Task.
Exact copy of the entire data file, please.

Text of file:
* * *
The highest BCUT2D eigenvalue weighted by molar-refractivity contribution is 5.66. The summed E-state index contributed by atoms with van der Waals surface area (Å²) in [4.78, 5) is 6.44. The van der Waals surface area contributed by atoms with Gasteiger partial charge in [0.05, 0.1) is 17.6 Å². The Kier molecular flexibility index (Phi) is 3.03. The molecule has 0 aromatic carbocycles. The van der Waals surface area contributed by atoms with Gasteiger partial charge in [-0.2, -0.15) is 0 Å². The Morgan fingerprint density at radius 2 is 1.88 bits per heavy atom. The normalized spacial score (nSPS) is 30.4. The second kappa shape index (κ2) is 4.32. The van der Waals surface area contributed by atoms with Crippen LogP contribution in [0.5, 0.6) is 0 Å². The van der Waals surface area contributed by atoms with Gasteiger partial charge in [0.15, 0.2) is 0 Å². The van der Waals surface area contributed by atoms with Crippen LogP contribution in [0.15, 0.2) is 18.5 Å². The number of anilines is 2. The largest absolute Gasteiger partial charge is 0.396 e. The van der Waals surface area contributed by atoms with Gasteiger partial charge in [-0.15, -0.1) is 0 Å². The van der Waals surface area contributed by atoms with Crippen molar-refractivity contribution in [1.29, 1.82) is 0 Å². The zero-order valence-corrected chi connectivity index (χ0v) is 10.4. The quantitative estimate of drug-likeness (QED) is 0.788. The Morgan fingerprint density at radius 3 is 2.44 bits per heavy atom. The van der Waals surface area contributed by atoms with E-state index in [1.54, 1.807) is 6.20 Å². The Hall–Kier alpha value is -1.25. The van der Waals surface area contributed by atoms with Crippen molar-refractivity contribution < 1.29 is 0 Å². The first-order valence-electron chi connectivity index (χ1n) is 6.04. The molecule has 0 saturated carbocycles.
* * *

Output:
The highest BCUT2D eigenvalue weighted by molar-refractivity contribution is 5.66. The summed E-state index contributed by atoms with van der Waals surface area (Å²) in [4.78, 5) is 6.44. The van der Waals surface area contributed by atoms with Gasteiger partial charge in [0.05, 0.1) is 17.6 Å². The Kier molecular flexibility index (Phi) is 3.03. The molecule has 0 aromatic carbocycles. The van der Waals surface area contributed by atoms with Gasteiger partial charge in [-0.2, -0.15) is 0 Å². The Morgan fingerprint density at radius 2 is 1.88 bits per heavy atom. The normalized spacial score (nSPS) is 30.4. The second kappa shape index (κ2) is 4.32. The van der Waals surface area contributed by atoms with Crippen LogP contribution in [0.5, 0.6) is 0 Å². The van der Waals surface area contributed by atoms with Gasteiger partial charge in [0.15, 0.2) is 0 Å². The van der Waals surface area contributed by atoms with Crippen LogP contribution in [0.15, 0.2) is 18.5 Å². The number of anilines is 2. The largest absolute Gasteiger partial charge is 0.396 e. The van der Waals surface area contributed by atoms with Gasteiger partial charge in [-0.15, -0.1) is 0 Å². The van der Waals surface area contributed by atoms with Crippen molar-refractivity contribution in [1.29, 1.82) is 0 Å². The zero-order valence-corrected chi connectivity index (χ0v) is 10.4. The quantitative estimate of drug-likeness (QED) is 0.788. The Morgan fingerprint density at radius 3 is 2.44 bits per heavy atom. The van der Waals surface area contributed by atoms with E-state index in [1.54, 1.807) is 6.20 Å². The Hall–Kier alpha value is -1.25. The van der Waals surface area contributed by atoms with Crippen molar-refractivity contribution < 1.29 is 0 Å². The first-order valence-electron chi connectivity index (χ1n) is 6.04. The molecule has 0 saturated carbocycles.